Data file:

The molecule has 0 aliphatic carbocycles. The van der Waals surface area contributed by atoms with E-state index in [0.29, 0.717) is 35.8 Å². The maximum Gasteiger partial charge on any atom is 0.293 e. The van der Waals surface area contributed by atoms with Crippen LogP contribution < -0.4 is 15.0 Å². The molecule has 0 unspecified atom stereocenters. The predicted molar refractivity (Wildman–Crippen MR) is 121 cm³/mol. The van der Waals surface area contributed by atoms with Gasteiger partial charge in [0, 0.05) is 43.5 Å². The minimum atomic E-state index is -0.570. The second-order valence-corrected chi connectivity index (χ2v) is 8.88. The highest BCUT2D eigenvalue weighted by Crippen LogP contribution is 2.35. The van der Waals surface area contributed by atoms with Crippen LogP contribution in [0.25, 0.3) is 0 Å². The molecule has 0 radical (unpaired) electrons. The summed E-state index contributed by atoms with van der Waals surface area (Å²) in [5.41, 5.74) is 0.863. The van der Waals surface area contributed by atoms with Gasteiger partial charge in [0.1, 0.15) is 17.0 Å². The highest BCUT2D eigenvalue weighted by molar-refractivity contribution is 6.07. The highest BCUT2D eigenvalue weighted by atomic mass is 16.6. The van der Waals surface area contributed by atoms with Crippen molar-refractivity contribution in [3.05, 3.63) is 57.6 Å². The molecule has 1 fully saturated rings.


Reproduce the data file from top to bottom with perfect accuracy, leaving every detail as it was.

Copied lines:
The molecule has 0 aliphatic carbocycles. The van der Waals surface area contributed by atoms with E-state index in [0.29, 0.717) is 35.8 Å². The maximum Gasteiger partial charge on any atom is 0.293 e. The van der Waals surface area contributed by atoms with Crippen LogP contribution < -0.4 is 15.0 Å². The molecule has 0 unspecified atom stereocenters. The predicted molar refractivity (Wildman–Crippen MR) is 121 cm³/mol. The van der Waals surface area contributed by atoms with Gasteiger partial charge in [0, 0.05) is 43.5 Å². The minimum atomic E-state index is -0.570. The second-order valence-corrected chi connectivity index (χ2v) is 8.88. The highest BCUT2D eigenvalue weighted by Crippen LogP contribution is 2.35. The van der Waals surface area contributed by atoms with Crippen LogP contribution in [0.25, 0.3) is 0 Å². The molecule has 0 radical (unpaired) electrons. The summed E-state index contributed by atoms with van der Waals surface area (Å²) in [5.41, 5.74) is 0.863. The van der Waals surface area contributed by atoms with Gasteiger partial charge in [0.1, 0.15) is 17.0 Å². The highest BCUT2D eigenvalue weighted by molar-refractivity contribution is 6.07. The highest BCUT2D eigenvalue weighted by atomic mass is 16.6. The van der Waals surface area contributed by atoms with Crippen molar-refractivity contribution in [3.05, 3.63) is 57.6 Å². The molecule has 1 fully saturated rings.